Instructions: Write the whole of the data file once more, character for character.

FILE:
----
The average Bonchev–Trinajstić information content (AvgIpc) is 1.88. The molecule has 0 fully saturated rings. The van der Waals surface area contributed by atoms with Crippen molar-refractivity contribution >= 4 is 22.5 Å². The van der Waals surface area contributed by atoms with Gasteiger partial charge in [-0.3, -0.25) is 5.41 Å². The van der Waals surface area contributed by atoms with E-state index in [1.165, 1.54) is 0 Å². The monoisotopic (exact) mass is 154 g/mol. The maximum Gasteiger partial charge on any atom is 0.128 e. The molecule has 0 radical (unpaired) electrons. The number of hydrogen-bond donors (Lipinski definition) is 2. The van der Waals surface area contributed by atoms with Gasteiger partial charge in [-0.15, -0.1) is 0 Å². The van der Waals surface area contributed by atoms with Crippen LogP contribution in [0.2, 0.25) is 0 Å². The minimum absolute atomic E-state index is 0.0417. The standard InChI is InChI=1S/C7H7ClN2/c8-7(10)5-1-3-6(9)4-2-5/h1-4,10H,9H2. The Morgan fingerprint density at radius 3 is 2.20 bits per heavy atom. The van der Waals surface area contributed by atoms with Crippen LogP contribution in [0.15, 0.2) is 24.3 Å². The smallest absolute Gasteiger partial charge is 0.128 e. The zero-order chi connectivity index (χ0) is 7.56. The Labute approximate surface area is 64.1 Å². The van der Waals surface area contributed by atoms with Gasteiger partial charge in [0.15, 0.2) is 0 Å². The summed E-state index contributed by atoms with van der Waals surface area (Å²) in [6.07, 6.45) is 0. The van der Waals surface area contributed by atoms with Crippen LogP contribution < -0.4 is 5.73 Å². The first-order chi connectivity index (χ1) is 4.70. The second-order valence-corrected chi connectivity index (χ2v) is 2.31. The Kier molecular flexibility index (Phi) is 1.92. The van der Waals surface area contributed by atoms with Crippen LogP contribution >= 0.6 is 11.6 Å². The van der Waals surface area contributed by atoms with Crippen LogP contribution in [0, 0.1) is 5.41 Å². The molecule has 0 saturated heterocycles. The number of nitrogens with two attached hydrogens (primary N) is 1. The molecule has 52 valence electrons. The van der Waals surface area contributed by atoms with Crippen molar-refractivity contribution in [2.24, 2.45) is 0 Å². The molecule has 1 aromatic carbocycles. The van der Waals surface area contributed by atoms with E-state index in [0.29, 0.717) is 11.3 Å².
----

The average Bonchev–Trinajstić information content (AvgIpc) is 1.88. The molecule has 0 fully saturated rings. The van der Waals surface area contributed by atoms with Crippen molar-refractivity contribution >= 4 is 22.5 Å². The van der Waals surface area contributed by atoms with Gasteiger partial charge in [-0.3, -0.25) is 5.41 Å². The van der Waals surface area contributed by atoms with E-state index in [1.165, 1.54) is 0 Å². The monoisotopic (exact) mass is 154 g/mol. The maximum Gasteiger partial charge on any atom is 0.128 e. The molecule has 0 radical (unpaired) electrons. The number of hydrogen-bond donors (Lipinski definition) is 2. The van der Waals surface area contributed by atoms with Gasteiger partial charge in [-0.15, -0.1) is 0 Å². The van der Waals surface area contributed by atoms with Crippen LogP contribution in [0.2, 0.25) is 0 Å². The minimum absolute atomic E-state index is 0.0417. The standard InChI is InChI=1S/C7H7ClN2/c8-7(10)5-1-3-6(9)4-2-5/h1-4,10H,9H2. The Morgan fingerprint density at radius 3 is 2.20 bits per heavy atom. The van der Waals surface area contributed by atoms with Crippen LogP contribution in [0.15, 0.2) is 24.3 Å². The smallest absolute Gasteiger partial charge is 0.128 e. The zero-order chi connectivity index (χ0) is 7.56. The Labute approximate surface area is 64.1 Å². The van der Waals surface area contributed by atoms with Gasteiger partial charge in [0.15, 0.2) is 0 Å². The summed E-state index contributed by atoms with van der Waals surface area (Å²) in [6.07, 6.45) is 0. The van der Waals surface area contributed by atoms with Crippen LogP contribution < -0.4 is 5.73 Å². The first-order chi connectivity index (χ1) is 4.70. The second-order valence-corrected chi connectivity index (χ2v) is 2.31. The Kier molecular flexibility index (Phi) is 1.92. The van der Waals surface area contributed by atoms with Crippen LogP contribution >= 0.6 is 11.6 Å². The van der Waals surface area contributed by atoms with Crippen LogP contribution in [0, 0.1) is 5.41 Å². The molecule has 0 saturated heterocycles. The number of nitrogens with two attached hydrogens (primary N) is 1. The molecule has 52 valence electrons. The van der Waals surface area contributed by atoms with Crippen molar-refractivity contribution in [2.24, 2.45) is 0 Å². The molecule has 1 aromatic carbocycles. The van der Waals surface area contributed by atoms with E-state index in [0.29, 0.717) is 11.3 Å².